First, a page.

Swiss Apple Facial Serum
Indie Lee

Swiss Apple Facial Serum

Refreshing and plumping – this supercharged Swiss Apple Facial Serum owes its anti-ageing prowess to rare Swiss apple stem cells – a pioneering active ingredient renowned for its ability to increase human skin cell reproduction, resulting in a luminous complexion. It also hydrates and protects against the everyday environmental onslaught, while being free from synthetic ingredients (and completely vegan). A natural formula with results-driven technology makes this serum an absolute game-changer.
Seaweed Extract - goodie
Also-called: Carrageenan Extract, Seaweed Extract | What-it-does: moisturizer/humectant

The extract of red seaweed that has nice film-forming, skin smoothing and moisturizing properties.​

The manufacturer claims that thanks to biomimetic properties between skin proteins and carrageenans it has a very long-lasting action and can form a "second skin". It also gives a "slow-release" effect to oil-loving active ingredients and measurably reduces trans-epidermal water loss (that's pretty much a synonym of saying that it moisturizes the skin). 

Also-called: Aqua | What-it-does: solvent

Good old water, aka H2O. The most common skincare ingredient of all. You can usually find it right in the very first spot of the ingredient list, meaning it’s the biggest thing out of all the stuff that makes up the product. 

It’s mainly a solvent for ingredients that do not like to dissolve in oils but rather in water. 

Expand to read more

Once inside the skin, it hydrates, but not from the outside - putting pure water on the skin (hello long baths!) is drying. 

One more thing: the water used in cosmetics is purified and deionized (it means that almost all of the mineral ions inside it is removed). Like this, the products can stay more stable over time. 

Hyaluronic Acid - goodie
  • It’s naturally in our skin and behaves there like a sponge
  • It can bind up to 1000 times its own weight in water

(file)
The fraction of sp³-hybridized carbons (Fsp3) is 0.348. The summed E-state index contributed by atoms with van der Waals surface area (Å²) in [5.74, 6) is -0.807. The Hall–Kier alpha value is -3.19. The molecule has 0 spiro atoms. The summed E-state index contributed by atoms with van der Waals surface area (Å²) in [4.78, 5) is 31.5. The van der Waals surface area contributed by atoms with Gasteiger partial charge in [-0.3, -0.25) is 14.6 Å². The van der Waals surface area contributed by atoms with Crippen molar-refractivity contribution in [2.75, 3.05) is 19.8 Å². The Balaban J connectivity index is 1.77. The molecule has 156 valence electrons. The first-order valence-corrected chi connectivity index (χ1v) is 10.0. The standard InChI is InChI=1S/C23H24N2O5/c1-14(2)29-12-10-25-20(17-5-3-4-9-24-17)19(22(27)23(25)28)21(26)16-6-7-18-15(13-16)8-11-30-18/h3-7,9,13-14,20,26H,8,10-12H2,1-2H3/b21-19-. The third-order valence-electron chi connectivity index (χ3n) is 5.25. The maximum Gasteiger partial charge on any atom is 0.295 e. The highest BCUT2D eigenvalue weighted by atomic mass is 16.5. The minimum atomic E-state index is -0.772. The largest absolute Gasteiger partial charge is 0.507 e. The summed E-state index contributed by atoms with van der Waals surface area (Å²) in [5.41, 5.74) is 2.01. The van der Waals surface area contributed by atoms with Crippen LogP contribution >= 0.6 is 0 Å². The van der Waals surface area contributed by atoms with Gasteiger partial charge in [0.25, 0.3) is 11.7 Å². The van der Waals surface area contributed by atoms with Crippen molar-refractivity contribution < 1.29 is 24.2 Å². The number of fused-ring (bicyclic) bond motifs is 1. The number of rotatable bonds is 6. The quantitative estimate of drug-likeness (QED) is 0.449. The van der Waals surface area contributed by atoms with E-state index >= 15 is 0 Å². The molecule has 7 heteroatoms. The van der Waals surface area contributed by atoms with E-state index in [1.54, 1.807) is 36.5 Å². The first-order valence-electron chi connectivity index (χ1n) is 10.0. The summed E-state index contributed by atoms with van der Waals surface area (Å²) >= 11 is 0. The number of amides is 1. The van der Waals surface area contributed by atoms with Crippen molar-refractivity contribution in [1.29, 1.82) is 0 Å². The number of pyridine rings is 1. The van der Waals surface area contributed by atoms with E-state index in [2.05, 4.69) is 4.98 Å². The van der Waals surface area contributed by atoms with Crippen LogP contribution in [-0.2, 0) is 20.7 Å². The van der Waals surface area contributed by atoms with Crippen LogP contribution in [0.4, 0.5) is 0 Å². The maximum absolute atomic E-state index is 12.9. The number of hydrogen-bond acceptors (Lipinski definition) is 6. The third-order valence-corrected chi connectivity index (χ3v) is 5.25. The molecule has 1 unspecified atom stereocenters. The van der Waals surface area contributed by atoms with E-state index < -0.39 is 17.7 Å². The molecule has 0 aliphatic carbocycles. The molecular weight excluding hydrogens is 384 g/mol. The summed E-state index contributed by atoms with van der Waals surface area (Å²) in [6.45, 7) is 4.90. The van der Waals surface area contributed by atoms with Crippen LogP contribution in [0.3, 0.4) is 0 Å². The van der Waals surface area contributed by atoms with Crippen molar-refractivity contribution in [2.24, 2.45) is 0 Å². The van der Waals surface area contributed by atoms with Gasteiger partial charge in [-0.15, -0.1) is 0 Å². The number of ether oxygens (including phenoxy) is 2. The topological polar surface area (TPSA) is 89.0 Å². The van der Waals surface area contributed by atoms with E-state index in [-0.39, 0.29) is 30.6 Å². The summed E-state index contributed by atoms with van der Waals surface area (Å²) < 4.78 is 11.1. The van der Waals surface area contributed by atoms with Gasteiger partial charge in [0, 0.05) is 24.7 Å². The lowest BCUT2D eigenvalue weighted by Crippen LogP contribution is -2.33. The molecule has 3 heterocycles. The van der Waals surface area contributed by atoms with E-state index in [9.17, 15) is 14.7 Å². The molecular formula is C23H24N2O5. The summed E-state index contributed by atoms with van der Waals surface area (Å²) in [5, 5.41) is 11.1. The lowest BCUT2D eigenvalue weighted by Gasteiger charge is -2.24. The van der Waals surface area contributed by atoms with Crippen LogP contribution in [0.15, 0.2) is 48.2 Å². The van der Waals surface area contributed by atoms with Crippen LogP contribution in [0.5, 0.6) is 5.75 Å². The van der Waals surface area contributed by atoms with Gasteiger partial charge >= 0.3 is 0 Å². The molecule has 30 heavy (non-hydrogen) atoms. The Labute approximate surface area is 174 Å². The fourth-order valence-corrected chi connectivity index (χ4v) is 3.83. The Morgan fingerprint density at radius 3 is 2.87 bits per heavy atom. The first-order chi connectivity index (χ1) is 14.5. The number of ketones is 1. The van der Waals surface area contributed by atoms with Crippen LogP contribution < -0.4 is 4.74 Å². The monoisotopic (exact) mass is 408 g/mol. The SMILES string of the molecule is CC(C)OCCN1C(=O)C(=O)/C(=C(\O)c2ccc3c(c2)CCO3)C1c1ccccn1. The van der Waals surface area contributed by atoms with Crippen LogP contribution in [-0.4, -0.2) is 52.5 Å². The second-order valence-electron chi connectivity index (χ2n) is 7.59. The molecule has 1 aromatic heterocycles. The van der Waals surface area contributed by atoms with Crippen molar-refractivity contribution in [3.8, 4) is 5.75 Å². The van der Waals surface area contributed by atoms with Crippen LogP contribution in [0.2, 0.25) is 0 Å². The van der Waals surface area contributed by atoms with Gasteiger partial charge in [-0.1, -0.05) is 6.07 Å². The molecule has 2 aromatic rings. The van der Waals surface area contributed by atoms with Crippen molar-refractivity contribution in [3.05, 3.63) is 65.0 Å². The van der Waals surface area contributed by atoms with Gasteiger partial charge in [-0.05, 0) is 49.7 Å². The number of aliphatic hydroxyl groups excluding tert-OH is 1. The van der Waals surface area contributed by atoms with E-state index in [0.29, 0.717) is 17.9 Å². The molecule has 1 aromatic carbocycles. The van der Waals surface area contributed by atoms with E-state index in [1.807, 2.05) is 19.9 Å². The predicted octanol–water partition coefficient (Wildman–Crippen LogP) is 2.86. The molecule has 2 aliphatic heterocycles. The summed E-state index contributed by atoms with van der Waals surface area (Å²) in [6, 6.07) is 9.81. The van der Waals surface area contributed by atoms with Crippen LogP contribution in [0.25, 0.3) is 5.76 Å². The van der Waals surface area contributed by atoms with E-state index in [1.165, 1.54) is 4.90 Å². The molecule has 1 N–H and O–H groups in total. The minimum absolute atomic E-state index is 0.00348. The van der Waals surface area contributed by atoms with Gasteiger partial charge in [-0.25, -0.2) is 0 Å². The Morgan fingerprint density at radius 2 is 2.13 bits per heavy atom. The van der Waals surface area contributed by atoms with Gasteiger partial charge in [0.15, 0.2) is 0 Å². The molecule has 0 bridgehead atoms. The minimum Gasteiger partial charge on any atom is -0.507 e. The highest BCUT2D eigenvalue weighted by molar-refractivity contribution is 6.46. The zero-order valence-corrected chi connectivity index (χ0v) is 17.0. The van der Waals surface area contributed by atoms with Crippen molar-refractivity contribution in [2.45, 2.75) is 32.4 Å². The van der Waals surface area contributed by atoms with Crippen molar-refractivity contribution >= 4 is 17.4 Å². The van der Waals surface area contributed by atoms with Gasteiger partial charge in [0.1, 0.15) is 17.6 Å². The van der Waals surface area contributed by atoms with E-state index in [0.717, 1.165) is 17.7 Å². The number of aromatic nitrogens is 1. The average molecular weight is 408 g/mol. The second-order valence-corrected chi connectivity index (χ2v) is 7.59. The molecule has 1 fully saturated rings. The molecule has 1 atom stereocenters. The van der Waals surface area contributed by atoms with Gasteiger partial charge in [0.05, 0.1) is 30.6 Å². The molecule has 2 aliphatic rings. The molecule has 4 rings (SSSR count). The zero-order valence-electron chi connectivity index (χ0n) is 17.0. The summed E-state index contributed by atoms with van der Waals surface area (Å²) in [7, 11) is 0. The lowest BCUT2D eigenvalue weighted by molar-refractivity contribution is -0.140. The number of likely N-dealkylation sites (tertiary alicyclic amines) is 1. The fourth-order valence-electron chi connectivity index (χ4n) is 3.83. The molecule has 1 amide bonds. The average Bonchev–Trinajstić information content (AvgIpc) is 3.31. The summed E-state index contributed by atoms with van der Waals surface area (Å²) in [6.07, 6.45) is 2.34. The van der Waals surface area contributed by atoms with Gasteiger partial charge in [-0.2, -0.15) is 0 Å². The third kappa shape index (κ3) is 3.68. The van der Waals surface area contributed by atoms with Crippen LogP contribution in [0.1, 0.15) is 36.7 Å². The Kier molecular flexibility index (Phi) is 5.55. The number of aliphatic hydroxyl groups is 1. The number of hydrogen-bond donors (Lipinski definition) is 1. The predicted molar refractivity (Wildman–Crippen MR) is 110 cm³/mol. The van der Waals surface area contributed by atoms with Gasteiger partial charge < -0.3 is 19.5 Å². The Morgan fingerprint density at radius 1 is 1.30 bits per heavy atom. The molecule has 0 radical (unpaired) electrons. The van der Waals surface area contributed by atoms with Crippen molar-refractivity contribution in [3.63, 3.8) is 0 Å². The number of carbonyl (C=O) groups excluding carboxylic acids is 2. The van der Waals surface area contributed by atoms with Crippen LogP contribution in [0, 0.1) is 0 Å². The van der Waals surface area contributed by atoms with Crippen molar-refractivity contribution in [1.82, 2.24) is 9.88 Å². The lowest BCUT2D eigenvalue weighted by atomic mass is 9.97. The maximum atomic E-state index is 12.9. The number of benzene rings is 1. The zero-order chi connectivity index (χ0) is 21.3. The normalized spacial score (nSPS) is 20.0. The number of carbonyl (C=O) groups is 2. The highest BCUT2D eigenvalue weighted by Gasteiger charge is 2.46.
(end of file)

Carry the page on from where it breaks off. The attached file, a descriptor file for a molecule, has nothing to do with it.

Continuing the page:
• Awesome moisturizer and has other important biological functions
  • Different molecular weight versions exist and that raises questions
  • Skin penetration abilities of high-molecular-weight HA is debated (see geeky details for more info)
  • Usefulness of low-molecular-weight HA is also debated (see geeky details for more info)
Read all the geeky details about Hyaluronic Acid here >>

Also-called: Liposomal Preparation of Apple Stem Cells

If you have already heard of the "plant stem cells trend" in beauty products you probably know about this guy as it was the first ingredient based on plant stem cells on the cosmetic market. It's a liposomal preparation of apple stem cells but not just any apples. It comes from the rare swiss apple called "Uttwiler Spätlauber" (btw, the manufacturer is also Swiss) and the stem cells are claimed to be rich in epigenetic factors and metabolites, which might support the longevity of skin cells.

As for now, we only have the claims of the manufacturer and those are also largely based on in-vitro tests (made in the lab and might or might not translate to real skin). Mibelle (the Swiss manufacturer) did one in-vivo (made on real people) study with 20 women that found that a 2% Malus Domestica Fruit Cell Culture cream applied twice daily decreased wrinkle depth of the crow's feet area by 15% in 4 weeks. 

It's one of the most commonly used thickeners. If the product is too runny, a little of xanthan gum will help make it more gel-like. The slight problem with it though is that too much xanthan gum tends to make the product sticky. 

BTW, it’s natural stuff produced from some sugars called glucose and sucrose. It’s approved by Ecocert and also used in foods (E415). 

Lecithin - goodie
What-it-does: emollient, emulsifying

A very common ingredient that can be found in all cell membranes. In cosmetics it's quite the multi-tasker: it's an emollient and water-binding ingredient but it's also an emulsifier and can be used for stabilization purposes. It's also often used to create liposomes. 

What-it-does: preservative

It’s pretty much the current IT-preservative. It’s safe and gentle, but even more importantly, it’s not a feared-by-everyone-mostly-without-scientific-reason paraben.

It’s not something new: it was introduced around 1950 and today it can be used up to 1% worldwide. It can be found in nature - in green tea - but the version used in cosmetics is synthetic. 

Expand to read more

Other than having a good safety profile and being quite gentle to the skin it has some other advantages too. It can be used in many types of formulations as it has great thermal stability (can be heated up to 85°C) and works on a wide range of pH levels (ph 3-10). 

It’s often used together with ethylhexylglycerin as it nicely improves the preservative activity of phenoxyethanol.

If you have spotted ethylhexylglycerin on the ingredient list, most probably you will see there also the current IT-preservative, phenoxyethanol. They are good friends because ethylhexylglycerin can boost the effectiveness of phenoxyethanol (and other preservatives) and as an added bonus it feels nice on the skin too.

Also, it's an effective deodorant and a medium spreading emollient

Embed ingredient list into your blog
Fancy
Ingredient list with short explanations (comes up on mouse hover), functions, INCIDecoder rating, comedogenicity and irritancy index.

Simple
Ingredient list only with short explanations on mouse hover.


Copy and paste into your blog